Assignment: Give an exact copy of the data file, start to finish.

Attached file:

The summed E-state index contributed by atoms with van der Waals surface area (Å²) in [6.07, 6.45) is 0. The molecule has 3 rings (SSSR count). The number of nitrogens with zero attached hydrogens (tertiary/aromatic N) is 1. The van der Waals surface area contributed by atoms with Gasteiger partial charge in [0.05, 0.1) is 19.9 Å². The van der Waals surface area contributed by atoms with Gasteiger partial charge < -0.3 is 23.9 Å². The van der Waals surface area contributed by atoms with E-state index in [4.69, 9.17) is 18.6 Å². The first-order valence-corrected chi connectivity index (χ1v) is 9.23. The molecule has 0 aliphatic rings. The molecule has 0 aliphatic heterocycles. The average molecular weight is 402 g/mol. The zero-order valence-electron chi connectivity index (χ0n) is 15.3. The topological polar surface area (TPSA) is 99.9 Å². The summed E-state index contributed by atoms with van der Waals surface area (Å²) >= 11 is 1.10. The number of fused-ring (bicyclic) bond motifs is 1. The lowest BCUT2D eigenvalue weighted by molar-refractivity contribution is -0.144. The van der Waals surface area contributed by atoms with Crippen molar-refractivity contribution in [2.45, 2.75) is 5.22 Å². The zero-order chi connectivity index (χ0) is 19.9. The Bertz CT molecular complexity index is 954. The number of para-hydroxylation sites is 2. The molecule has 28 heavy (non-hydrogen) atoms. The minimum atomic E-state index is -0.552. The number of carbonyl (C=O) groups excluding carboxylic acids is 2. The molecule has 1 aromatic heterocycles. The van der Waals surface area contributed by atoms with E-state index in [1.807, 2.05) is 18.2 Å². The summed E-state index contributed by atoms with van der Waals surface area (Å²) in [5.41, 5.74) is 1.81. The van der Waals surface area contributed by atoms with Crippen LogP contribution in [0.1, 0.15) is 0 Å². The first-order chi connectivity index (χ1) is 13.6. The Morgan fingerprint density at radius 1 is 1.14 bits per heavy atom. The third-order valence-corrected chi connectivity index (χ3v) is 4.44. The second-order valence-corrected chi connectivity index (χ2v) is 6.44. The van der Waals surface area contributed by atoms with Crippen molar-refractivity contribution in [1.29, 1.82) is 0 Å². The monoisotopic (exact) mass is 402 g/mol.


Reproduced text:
The summed E-state index contributed by atoms with van der Waals surface area (Å²) in [6.07, 6.45) is 0. The molecule has 3 rings (SSSR count). The number of nitrogens with zero attached hydrogens (tertiary/aromatic N) is 1. The van der Waals surface area contributed by atoms with Gasteiger partial charge in [0.05, 0.1) is 19.9 Å². The van der Waals surface area contributed by atoms with Gasteiger partial charge < -0.3 is 23.9 Å². The van der Waals surface area contributed by atoms with E-state index in [4.69, 9.17) is 18.6 Å². The first-order valence-corrected chi connectivity index (χ1v) is 9.23. The molecule has 0 aliphatic rings. The molecule has 0 aliphatic heterocycles. The average molecular weight is 402 g/mol. The zero-order valence-electron chi connectivity index (χ0n) is 15.3. The topological polar surface area (TPSA) is 99.9 Å². The summed E-state index contributed by atoms with van der Waals surface area (Å²) >= 11 is 1.10. The number of fused-ring (bicyclic) bond motifs is 1. The lowest BCUT2D eigenvalue weighted by molar-refractivity contribution is -0.144. The van der Waals surface area contributed by atoms with Crippen molar-refractivity contribution in [2.45, 2.75) is 5.22 Å². The zero-order chi connectivity index (χ0) is 19.9. The Bertz CT molecular complexity index is 954. The number of para-hydroxylation sites is 2. The molecule has 28 heavy (non-hydrogen) atoms. The minimum atomic E-state index is -0.552. The number of carbonyl (C=O) groups excluding carboxylic acids is 2. The molecule has 1 aromatic heterocycles. The van der Waals surface area contributed by atoms with E-state index in [1.807, 2.05) is 18.2 Å². The summed E-state index contributed by atoms with van der Waals surface area (Å²) in [5.41, 5.74) is 1.81. The van der Waals surface area contributed by atoms with Crippen LogP contribution in [0.1, 0.15) is 0 Å². The first-order chi connectivity index (χ1) is 13.6. The Morgan fingerprint density at radius 1 is 1.14 bits per heavy atom. The third-order valence-corrected chi connectivity index (χ3v) is 4.44. The second-order valence-corrected chi connectivity index (χ2v) is 6.44. The van der Waals surface area contributed by atoms with Crippen molar-refractivity contribution in [1.29, 1.82) is 0 Å². The monoisotopic (exact) mass is 402 g/mol.